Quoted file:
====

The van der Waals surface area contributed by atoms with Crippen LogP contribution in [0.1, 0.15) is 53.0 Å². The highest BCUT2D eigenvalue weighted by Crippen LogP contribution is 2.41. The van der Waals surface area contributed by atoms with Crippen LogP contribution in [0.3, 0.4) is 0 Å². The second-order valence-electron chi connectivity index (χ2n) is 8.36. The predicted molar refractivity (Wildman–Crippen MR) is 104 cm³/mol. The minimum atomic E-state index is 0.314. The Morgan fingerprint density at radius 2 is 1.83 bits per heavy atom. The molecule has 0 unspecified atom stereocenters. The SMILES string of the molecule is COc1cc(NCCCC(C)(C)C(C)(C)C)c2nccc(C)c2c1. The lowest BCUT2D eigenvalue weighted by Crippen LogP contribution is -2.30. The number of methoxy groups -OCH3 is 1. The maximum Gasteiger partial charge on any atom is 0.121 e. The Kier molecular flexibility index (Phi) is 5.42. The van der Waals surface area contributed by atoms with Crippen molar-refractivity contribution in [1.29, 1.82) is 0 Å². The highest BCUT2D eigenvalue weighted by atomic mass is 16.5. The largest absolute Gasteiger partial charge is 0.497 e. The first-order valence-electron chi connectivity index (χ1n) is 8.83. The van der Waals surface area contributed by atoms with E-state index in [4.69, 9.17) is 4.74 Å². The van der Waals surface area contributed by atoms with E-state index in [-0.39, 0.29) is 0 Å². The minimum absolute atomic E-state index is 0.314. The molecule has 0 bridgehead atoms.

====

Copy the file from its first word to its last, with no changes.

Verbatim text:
The van der Waals surface area contributed by atoms with Crippen LogP contribution in [0.1, 0.15) is 53.0 Å². The highest BCUT2D eigenvalue weighted by Crippen LogP contribution is 2.41. The van der Waals surface area contributed by atoms with Crippen LogP contribution in [0.3, 0.4) is 0 Å². The second-order valence-electron chi connectivity index (χ2n) is 8.36. The predicted molar refractivity (Wildman–Crippen MR) is 104 cm³/mol. The minimum atomic E-state index is 0.314. The Morgan fingerprint density at radius 2 is 1.83 bits per heavy atom. The molecule has 0 unspecified atom stereocenters. The SMILES string of the molecule is COc1cc(NCCCC(C)(C)C(C)(C)C)c2nccc(C)c2c1. The lowest BCUT2D eigenvalue weighted by Crippen LogP contribution is -2.30. The number of methoxy groups -OCH3 is 1. The maximum Gasteiger partial charge on any atom is 0.121 e. The Kier molecular flexibility index (Phi) is 5.42. The van der Waals surface area contributed by atoms with Crippen molar-refractivity contribution in [1.29, 1.82) is 0 Å². The highest BCUT2D eigenvalue weighted by atomic mass is 16.5. The largest absolute Gasteiger partial charge is 0.497 e. The first-order valence-electron chi connectivity index (χ1n) is 8.83. The van der Waals surface area contributed by atoms with E-state index in [4.69, 9.17) is 4.74 Å². The van der Waals surface area contributed by atoms with E-state index in [-0.39, 0.29) is 0 Å². The minimum absolute atomic E-state index is 0.314. The molecule has 0 bridgehead atoms.